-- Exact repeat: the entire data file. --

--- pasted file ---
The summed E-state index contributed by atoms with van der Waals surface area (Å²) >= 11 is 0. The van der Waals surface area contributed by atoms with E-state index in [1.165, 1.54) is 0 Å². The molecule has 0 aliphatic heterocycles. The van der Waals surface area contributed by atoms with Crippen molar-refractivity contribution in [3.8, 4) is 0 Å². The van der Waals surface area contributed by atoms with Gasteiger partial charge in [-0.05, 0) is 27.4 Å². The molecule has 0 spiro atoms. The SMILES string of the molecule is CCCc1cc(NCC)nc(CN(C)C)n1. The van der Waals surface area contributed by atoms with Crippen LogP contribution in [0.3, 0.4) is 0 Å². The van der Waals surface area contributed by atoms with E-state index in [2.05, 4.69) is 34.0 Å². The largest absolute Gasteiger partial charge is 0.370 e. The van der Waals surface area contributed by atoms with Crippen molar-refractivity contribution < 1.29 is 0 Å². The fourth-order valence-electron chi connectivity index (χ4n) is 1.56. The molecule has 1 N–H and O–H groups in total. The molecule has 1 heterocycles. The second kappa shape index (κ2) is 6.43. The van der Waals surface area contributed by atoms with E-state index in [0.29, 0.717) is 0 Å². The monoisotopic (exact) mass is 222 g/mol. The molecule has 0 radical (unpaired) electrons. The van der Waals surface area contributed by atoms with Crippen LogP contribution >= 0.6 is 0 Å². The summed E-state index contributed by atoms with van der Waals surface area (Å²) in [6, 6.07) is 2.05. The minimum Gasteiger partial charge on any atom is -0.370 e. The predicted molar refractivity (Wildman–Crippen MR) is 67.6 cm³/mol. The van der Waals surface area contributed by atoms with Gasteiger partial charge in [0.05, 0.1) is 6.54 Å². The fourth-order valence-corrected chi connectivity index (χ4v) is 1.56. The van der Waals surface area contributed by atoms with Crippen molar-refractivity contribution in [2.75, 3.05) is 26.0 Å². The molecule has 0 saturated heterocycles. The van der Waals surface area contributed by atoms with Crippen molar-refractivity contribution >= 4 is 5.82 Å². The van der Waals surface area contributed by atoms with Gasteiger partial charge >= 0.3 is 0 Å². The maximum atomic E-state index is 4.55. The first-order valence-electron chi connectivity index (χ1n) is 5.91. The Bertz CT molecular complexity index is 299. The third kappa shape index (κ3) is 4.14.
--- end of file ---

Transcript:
The summed E-state index contributed by atoms with van der Waals surface area (Å²) >= 11 is 0. The van der Waals surface area contributed by atoms with E-state index in [1.165, 1.54) is 0 Å². The molecule has 0 aliphatic heterocycles. The van der Waals surface area contributed by atoms with Crippen molar-refractivity contribution in [3.8, 4) is 0 Å². The van der Waals surface area contributed by atoms with Gasteiger partial charge in [-0.05, 0) is 27.4 Å². The molecule has 0 spiro atoms. The SMILES string of the molecule is CCCc1cc(NCC)nc(CN(C)C)n1. The van der Waals surface area contributed by atoms with Crippen LogP contribution in [0.3, 0.4) is 0 Å². The van der Waals surface area contributed by atoms with E-state index in [2.05, 4.69) is 34.0 Å². The largest absolute Gasteiger partial charge is 0.370 e. The van der Waals surface area contributed by atoms with Crippen molar-refractivity contribution < 1.29 is 0 Å². The fourth-order valence-electron chi connectivity index (χ4n) is 1.56. The molecule has 1 N–H and O–H groups in total. The molecule has 1 heterocycles. The second kappa shape index (κ2) is 6.43. The van der Waals surface area contributed by atoms with E-state index in [0.29, 0.717) is 0 Å². The monoisotopic (exact) mass is 222 g/mol. The molecule has 0 radical (unpaired) electrons. The van der Waals surface area contributed by atoms with Crippen LogP contribution >= 0.6 is 0 Å². The summed E-state index contributed by atoms with van der Waals surface area (Å²) in [6, 6.07) is 2.05. The minimum Gasteiger partial charge on any atom is -0.370 e. The predicted molar refractivity (Wildman–Crippen MR) is 67.6 cm³/mol. The van der Waals surface area contributed by atoms with Gasteiger partial charge in [0.05, 0.1) is 6.54 Å². The fourth-order valence-corrected chi connectivity index (χ4v) is 1.56. The van der Waals surface area contributed by atoms with Crippen molar-refractivity contribution in [2.75, 3.05) is 26.0 Å². The molecule has 0 saturated heterocycles. The van der Waals surface area contributed by atoms with Crippen molar-refractivity contribution >= 4 is 5.82 Å². The van der Waals surface area contributed by atoms with Gasteiger partial charge >= 0.3 is 0 Å². The maximum atomic E-state index is 4.55. The first-order valence-electron chi connectivity index (χ1n) is 5.91. The Bertz CT molecular complexity index is 299. The third kappa shape index (κ3) is 4.14.